Yesterday, the International Space S1tation’s Permanent Multipurpose Module known as Leonardo was detached from the spacecraft. But don’t worry: it was part of a planned move, in order to make it easier for more visiting spacecraft to dock with the orbiting laboratory. »
This picture shows the spectrum of light. You may have seen similar images in the past, but this one is something special—because it’s made of star light. »
Judging by this great photo, I think sailor Ryan Draper is doing pretty well. Here, he inspects an F/A-18 afterburner in the jet shop aboard the Nimitz-class aircraft carrier USS George Washington (CVN 73). Let’s hope it doesn’t suddenly start. [Mass Communication Specialist Seaman Bryan Mai/U.S. Navy] »
When magnetic resonance imaging (MRI) scanners reach the end of their lifetime, hospitals have to deal with a large piece of electronic waste, stuffed with potentially dangerous parts. Unless a physics lab can make use of them.
It’s amazing that scientists can recreate natural phenomena in labs experiments, including plasma many times hotter than the center of our own sun. In the middle of the photo above you can see a little star, white hot plasma produced by a 200-trillion watt laser. »
Huge vacuum chambers on Earth are crucial for building and testing spacecraft, so we explore further into space. The photo above is Vacuum Chamber 5, where electric propulsion and power systems are being tested at Glenn Research Center. »
During a five-day “robot rodeo” this week, police and military bomb squads challenge each other’s defusing routines by practicing complex and dangerous situations with their robots. »
The famous ringed doughnut of secrecy that houses the UK’s GCHQ spy overlords has gone all rainbow colored for a short while, as the agency wired up a few interestingly coloured bulbs to highlight the fact that yesterday was the International Day Against Homophobia, Transphobia and Biphobia. »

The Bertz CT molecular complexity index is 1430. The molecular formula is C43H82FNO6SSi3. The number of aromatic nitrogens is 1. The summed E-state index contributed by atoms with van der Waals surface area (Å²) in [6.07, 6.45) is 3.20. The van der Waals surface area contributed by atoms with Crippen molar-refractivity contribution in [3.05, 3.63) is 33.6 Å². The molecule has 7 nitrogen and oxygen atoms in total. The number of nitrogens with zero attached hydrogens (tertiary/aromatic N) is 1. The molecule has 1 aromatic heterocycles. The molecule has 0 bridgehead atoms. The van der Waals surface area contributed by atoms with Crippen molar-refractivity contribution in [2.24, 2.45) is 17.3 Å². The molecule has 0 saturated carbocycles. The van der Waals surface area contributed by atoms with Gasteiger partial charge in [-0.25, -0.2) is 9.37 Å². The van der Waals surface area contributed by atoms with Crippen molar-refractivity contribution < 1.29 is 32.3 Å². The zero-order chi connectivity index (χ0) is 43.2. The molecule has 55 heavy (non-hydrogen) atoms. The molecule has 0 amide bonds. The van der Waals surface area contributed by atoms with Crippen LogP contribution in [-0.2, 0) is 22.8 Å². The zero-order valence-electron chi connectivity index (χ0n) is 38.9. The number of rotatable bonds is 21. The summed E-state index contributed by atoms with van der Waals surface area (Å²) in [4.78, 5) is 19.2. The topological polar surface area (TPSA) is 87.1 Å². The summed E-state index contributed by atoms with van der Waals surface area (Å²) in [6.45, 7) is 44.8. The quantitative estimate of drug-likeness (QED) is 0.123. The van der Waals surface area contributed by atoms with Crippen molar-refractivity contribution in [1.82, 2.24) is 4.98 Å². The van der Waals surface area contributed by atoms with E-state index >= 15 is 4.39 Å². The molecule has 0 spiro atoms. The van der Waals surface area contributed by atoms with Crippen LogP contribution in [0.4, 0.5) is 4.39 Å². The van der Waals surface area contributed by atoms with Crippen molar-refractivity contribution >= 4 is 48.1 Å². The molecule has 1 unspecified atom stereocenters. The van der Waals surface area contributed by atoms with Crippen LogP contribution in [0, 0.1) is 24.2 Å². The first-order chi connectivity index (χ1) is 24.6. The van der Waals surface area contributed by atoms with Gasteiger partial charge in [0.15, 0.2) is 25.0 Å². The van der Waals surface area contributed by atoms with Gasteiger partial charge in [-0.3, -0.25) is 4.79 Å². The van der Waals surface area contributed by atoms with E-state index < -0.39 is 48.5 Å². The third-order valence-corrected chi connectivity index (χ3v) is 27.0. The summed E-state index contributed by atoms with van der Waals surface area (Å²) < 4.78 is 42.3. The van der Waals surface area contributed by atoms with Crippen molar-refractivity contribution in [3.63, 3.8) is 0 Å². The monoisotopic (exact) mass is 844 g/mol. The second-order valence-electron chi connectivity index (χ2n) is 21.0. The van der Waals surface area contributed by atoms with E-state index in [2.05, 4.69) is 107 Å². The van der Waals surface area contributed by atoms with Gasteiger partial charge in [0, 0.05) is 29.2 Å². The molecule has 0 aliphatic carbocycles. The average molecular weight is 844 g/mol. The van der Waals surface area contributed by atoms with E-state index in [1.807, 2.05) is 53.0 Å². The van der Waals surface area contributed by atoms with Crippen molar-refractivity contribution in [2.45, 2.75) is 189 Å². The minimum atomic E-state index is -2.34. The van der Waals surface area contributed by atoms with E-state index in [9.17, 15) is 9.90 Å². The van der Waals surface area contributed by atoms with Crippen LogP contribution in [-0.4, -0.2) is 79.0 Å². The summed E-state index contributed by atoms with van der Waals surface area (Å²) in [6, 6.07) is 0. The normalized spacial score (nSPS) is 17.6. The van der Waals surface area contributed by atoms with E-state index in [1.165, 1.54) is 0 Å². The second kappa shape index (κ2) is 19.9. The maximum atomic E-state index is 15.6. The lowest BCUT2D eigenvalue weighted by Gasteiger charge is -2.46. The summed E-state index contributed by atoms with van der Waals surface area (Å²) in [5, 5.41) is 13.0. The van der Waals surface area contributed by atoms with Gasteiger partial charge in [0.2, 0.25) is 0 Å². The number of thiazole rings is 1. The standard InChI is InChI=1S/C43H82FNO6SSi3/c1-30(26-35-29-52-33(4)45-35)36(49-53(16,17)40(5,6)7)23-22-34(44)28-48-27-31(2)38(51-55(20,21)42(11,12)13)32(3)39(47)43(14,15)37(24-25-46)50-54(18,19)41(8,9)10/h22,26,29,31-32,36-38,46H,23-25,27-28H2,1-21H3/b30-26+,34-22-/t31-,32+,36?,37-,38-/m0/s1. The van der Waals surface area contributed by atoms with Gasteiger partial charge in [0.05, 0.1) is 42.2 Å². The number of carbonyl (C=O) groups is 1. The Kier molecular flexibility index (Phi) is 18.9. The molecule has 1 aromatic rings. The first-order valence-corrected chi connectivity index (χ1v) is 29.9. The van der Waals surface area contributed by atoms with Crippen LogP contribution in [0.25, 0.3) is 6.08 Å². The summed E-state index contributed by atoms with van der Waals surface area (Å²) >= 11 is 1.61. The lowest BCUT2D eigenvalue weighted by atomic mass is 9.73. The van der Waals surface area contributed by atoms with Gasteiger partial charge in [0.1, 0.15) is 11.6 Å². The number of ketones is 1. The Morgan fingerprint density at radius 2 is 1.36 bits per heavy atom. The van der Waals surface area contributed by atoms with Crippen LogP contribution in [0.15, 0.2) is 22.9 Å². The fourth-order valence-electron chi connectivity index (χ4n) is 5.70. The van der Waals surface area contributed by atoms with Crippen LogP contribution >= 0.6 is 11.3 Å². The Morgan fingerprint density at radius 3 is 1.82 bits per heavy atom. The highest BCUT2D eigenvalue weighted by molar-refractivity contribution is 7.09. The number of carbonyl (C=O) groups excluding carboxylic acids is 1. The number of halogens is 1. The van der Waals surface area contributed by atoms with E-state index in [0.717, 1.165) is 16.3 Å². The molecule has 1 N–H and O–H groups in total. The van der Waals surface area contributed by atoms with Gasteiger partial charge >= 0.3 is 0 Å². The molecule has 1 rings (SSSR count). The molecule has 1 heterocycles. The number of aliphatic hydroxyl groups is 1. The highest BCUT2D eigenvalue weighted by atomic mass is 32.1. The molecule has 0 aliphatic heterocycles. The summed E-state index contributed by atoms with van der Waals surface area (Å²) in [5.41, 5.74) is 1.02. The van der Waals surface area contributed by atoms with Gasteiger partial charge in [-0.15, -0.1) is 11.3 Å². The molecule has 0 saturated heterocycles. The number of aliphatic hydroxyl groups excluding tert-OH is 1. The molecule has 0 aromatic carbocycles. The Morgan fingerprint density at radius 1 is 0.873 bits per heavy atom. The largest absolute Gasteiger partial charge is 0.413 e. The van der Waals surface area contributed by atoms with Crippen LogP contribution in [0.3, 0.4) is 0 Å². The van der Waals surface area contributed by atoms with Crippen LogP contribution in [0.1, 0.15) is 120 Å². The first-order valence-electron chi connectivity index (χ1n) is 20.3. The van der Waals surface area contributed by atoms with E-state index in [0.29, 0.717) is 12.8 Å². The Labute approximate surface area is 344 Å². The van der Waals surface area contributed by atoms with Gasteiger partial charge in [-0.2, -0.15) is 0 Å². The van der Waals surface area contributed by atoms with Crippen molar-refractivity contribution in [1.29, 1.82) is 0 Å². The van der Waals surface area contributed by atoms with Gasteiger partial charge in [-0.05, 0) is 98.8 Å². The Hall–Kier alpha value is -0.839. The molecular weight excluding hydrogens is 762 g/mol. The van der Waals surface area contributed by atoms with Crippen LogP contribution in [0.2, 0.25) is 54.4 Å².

In this image, MATRA air-ground bombs hit a target during a close air support exercise on the military training area in Munster, Germany, on May 5th 2015. Captured the exact moment of explosion, the visible patterns of the following shock wave make for an impressive picture. »
The function of neurons in a mouse’s brain isn’t as fixed as you might think. When they’re young, neurons can switch role, literally rewiring the brain—and in this image of a slice of brain, the yellow spots are neurons that have done just that.
In this photo, staff members from the Naval Medical Center San Diego (NMCSD) and the San Diego Natural History Museum are X-raying a 500,000-year-old mammoth skull fragment in the NMCSD radiology department on Monday. Man, those are some pretty massive teeth. »
Oak Ridge National Laboratory has just released in high resolution this amazing historical photo. According to ORNL, in this photograph you can see two scientists as they remove the world’s first radioactive isotope produced for medical use from Oak Ridge’s Graphite Reactor, on August 2nd 1946. In compulsory collar… »
I’ve seen tons of publicity shots of Lockheed Martin’s F-35 Lightning fighter, one of the most controversial US military aircraft ever, but this photo left me speechless. »
This photo, taken from the International Space Station by European Space Agency astronaut Samantha Cristoforetti, looks like a multi-colored starry night, but it’s actually the lights of fishing boats out at sea, distorted through cloud cover. »